Strain localization in microelectronic devices commonly arises from device geometry, materials, and fabrication processing. In this study, we controllably relieve the local strain field of AlGaN/GaN HEMTs by milling micro-trenches underneath the channel and compare the device performance as a function of the relieved strain as well as radiation dosage. Micro-Raman results suggest that the trenches locally relax the strain in device layers, decreasing the 2DEG density and mobility. Intriguingly, such strain relaxation is shown to minimize the radiation damage, measured after 10 Mrads of 60Co-gamma exposure. For example, a 6-trench device showed only ∼8% and ∼6% decrease in saturation drain current and maximum transconductance, respectively, compared to corresponding values of ∼15% and ∼30% in a no-trench device. Negative and positive threshold voltage shifts are observed in 6-trench and no-trench devices, respectively, after gamma radiation. We hypothesize that the extent of gamma radiation damage depends on the strain level in the devices. Thus, even though milling a trench decreases 2DEG mobility, such decrease under gamma radiation is far less in a 6-trench device (∼1.5%) compared to a no-trench device (∼20%) with higher built-in strain.more » « less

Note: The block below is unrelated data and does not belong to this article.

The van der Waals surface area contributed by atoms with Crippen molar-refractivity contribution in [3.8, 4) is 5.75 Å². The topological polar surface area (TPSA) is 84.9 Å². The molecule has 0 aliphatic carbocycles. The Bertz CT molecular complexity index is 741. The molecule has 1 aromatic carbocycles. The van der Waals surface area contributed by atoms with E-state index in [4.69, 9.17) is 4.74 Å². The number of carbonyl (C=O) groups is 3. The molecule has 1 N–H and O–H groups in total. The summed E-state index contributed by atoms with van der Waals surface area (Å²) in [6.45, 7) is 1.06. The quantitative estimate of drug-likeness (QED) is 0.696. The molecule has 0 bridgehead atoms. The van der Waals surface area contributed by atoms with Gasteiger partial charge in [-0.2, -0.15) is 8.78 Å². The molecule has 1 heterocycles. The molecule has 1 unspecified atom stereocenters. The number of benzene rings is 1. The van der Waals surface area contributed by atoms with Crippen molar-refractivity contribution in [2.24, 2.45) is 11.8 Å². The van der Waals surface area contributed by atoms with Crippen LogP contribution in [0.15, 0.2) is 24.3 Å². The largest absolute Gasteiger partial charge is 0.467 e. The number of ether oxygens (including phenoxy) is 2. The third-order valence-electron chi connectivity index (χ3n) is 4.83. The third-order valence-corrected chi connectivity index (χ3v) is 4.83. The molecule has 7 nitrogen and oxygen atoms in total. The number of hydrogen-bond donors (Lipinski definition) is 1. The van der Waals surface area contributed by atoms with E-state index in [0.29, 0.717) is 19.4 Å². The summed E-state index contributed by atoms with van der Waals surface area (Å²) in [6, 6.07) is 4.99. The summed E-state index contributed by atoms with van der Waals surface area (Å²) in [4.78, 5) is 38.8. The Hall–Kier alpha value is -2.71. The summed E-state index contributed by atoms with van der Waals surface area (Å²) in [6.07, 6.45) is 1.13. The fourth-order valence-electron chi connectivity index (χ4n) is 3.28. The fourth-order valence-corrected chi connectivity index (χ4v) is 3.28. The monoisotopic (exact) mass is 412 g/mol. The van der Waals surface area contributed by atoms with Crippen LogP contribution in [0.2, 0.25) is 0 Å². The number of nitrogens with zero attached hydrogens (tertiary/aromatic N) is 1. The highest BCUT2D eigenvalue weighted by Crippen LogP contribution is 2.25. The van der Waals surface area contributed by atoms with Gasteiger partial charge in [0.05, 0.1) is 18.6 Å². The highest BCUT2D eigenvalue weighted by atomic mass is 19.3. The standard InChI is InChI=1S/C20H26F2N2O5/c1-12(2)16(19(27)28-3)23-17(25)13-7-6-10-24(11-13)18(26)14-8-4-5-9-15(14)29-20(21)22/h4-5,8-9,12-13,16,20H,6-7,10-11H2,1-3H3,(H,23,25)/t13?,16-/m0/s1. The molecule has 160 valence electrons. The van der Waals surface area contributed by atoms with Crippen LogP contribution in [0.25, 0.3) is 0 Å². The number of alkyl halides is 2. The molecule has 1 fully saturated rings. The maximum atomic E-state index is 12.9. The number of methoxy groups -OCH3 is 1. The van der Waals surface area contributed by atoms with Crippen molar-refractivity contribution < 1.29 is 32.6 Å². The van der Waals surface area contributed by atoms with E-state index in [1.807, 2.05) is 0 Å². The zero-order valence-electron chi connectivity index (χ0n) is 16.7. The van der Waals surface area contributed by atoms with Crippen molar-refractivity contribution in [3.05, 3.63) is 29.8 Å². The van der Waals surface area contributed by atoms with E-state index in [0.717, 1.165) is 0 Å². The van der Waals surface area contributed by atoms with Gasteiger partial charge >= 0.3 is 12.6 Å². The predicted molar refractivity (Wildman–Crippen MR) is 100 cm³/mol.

- NSF-PAR ID:
- Publisher / Repository:
- American Institute of Physics
- Date Published:
- Journal Name:
- Applied Physics Letters
- Medium: X
- Sponsoring Org:
- National Science Foundation
More Like this